Jan. 5 (Bloomberg) -- John Taylor, creator of the so-called Taylor Rule for guiding monetary policy, disputed Federal Reserve Chairman Ben S. Bernanke’s argument that low interest rates didn’t cause the U.S. housing bubble.
“The evidence is overwhelming that those low interest rates were not only unusually low but they logically were a factor in the housing boom and therefore ultimately the bust,” Taylor, a Stanford University economist, said in an interview today in Atlanta.
Taylor, a former Treasury undersecretary, was responding to a speech by Bernanke two days ago, when he said the Fed’s monetary policy after the 2001 recession “appears to have been reasonably appropriate” and that better regulation would have been more effective than higher rates in curbing the boom.
“It had an effect on the housing boom and increased a lot of risk taking,” said Taylor, 63, who was attending the American Economic Association’s annual meeting.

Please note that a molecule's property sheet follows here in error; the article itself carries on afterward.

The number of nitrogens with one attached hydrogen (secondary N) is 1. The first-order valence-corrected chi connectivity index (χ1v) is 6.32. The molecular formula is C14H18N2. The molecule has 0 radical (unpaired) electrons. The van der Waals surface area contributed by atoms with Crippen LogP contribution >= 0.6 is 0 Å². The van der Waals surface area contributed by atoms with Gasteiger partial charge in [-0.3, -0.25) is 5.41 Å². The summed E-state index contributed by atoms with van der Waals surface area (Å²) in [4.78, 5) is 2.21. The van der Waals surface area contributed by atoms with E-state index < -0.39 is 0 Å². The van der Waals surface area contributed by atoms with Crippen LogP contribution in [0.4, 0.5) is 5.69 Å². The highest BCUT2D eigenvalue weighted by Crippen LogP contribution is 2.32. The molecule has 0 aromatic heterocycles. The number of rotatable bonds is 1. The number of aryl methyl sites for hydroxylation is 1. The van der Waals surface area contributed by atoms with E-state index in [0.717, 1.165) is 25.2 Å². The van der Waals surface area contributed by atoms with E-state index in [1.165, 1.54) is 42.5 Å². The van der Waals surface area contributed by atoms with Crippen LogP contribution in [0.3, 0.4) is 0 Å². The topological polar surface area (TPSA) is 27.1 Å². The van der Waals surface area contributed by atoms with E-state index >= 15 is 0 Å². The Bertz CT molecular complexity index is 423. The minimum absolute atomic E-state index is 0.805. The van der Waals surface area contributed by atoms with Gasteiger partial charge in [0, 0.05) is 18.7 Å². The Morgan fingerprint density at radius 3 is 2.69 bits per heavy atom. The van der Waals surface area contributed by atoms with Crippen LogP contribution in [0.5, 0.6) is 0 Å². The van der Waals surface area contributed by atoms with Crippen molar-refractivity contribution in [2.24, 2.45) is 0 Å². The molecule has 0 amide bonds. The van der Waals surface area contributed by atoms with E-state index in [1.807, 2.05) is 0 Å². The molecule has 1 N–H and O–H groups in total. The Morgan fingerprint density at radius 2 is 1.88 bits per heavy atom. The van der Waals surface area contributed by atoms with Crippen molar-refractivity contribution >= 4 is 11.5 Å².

Taylor echoed criticism of scholars including Dean Baker, co-director of the Center for Economic and Policy Research in Washington, who say the Fed helped inflate U.S. housing prices by keeping rates too low for too long. The collapse in housing prices led to the worst recession since the Great Depression and the loss of more than 7 million U.S. jobs.[...]
“Low rates certainly contributed to the crisis,” Baker said in an interview on Jan. 3. “I don’t know how he can deny culpability. You brought the economy to the brink of a Great Depression.”
Nice to hear from Dean Baker too. Read the rest of the article here.